Applied Criminology & Forensic Psychology MSc

Develop a deep insight into crime and what causes criminal behaviour by studying this uniquely practical and applied course

Studying applied criminology and forensic psychology at postgraduate level will allow you to develop a range of enquiring, analytical and practical skills benefitting you as a practitioner or researcher.

You’ll have the opportunity of a work placement alongside specialised modules covering areas including the psychology of evidence, international criminology, assessment of offenders, responses to crime, and advanced quantitative and qualitative research methods. These modules will give you a valuable set of skills for both employment and further research.

Your tutors are all experts in this field. We also invite external practitioners who bring their practical skills and experience to the course throughout the year.

Due to the competitive nature of this programme, we advise you submit your application as early as possible.



Students at work at Merchiston campus

Mode of Study:

Full-time (available as Part-time)


1 year

Start date:




Course details

You’ll develop a critical awareness of topics at the forefront of criminology and forensic psychology, as well as the contexts and theories that influence practice in these areas.

The applied focus of this course provides an excellent foundation in risk assessment of offenders, use of forensic interviewing strategies, mediation skills and facial composite construction.

Alongside these skills you’ll also learn directly from leading experts about current research and debates in criminology and forensic psychology which directly affect people at all points in the legal system.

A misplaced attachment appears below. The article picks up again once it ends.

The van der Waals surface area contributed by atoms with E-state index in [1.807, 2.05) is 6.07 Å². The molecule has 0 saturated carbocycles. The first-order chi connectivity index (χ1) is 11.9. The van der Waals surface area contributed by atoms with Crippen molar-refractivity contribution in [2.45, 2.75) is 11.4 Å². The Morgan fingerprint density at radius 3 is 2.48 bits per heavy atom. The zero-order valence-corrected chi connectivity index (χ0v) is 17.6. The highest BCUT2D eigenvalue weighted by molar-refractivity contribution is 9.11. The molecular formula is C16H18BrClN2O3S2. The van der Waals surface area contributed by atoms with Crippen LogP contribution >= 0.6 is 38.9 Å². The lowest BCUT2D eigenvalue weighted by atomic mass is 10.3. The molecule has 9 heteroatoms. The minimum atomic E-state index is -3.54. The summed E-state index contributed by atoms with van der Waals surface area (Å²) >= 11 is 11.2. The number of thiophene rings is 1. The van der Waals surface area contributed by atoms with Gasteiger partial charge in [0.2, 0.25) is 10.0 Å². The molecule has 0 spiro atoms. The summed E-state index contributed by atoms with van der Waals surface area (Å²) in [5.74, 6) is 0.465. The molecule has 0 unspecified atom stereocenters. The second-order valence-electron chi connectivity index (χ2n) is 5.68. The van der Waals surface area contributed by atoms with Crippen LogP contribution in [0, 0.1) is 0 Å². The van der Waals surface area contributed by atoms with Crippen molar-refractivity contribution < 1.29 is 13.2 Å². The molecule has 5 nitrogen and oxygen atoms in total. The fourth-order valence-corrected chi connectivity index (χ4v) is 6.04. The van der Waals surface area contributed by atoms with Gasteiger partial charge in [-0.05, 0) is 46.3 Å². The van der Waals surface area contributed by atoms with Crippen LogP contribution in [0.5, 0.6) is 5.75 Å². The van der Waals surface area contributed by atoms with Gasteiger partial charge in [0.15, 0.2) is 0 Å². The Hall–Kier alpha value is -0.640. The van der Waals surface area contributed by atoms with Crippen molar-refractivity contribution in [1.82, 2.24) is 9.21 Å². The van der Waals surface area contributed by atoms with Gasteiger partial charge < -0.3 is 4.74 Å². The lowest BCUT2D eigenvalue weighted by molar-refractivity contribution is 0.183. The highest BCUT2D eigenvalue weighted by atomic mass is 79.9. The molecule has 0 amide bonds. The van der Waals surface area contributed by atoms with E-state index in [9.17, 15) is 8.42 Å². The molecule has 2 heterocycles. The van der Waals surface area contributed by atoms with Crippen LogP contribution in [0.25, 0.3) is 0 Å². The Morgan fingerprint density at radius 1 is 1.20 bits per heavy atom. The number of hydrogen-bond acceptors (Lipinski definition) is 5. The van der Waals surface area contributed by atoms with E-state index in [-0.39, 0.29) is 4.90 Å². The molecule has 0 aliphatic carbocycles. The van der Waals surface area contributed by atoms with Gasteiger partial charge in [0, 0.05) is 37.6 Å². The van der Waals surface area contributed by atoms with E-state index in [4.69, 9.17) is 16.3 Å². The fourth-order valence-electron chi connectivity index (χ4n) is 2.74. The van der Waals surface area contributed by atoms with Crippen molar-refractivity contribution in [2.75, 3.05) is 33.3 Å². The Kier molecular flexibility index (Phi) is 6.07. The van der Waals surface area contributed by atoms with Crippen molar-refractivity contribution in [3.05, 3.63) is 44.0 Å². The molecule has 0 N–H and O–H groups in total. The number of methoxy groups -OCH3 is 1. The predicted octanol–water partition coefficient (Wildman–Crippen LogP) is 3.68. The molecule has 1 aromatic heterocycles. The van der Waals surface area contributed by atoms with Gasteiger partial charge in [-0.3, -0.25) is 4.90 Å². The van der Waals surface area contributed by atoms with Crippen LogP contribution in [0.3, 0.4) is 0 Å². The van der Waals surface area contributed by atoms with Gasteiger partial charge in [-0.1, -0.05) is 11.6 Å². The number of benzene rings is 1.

Additionally, you'll acquire excellent transferable research skills in both quantitative and qualitative methods which will enable you to carry out high-quality research in a variety of contexts and with ethical integrity.

What you study

Compulsory modules include:

  • Practical Forensic Psychology
  • Current Topics in Crime
  • Criminal Justice in Practice
  • Advanced Research Skills
  • Dissertation

Optional modules include:

  • Evidence and Investigation
  • Understanding and Responding to Crime
  • Advanced Forensic Psychology
  • International and Comparative Criminology
  • Advice and Consultancy
  • Work Placement

Additional costs

Students enrolling in the optional Work Placement module are expected to pay for travel costs

Lead academics and short bio 

Faye Skelton:

  • Completed PhD at Lancaster University
  • Worked for over ten years at the University of Central Lancashire (UCLan) before moving to Edinburgh Napier University in December 2014. 
  • Research interests focused on face recognition. Collaborates with Dr Charlie Frowd (UCLan) on improving Police facial composites using both feature-based (PROfit) and evolutionary (EvoFIT) software systems. Faye has also worked with Dr John Marsh (UCLan) on the effects of auditory distraction on face processing. 
  • Faye is a Senior Fellow of the Higher Education Academy and has extensive teaching experience in applied cognition: eyewitness memory and identification procedures, facial composites, false and recovered memories, false confessions and police interviewing.
  • calendar How you’ll be taught

    This is a one year full-time course delivered over three trimesters. You’ll learn by a variety of teaching methods including face-to-face lectures, guest lectures, tutorials, laboratory sessions and independent study. You will be required to attend classes on our Sighthill Campus which will all take place Monday to Friday between 9am and 6pm. Some modules may also include some online teaching or support sessions.

  • note and pen Assessments

    You will be assessed by a range of applied coursework including policy briefings and reports, risk formulations, individual and group oral presentations, alongside more traditional assessments such as essays and the dissertation.

  • briefcase Work placement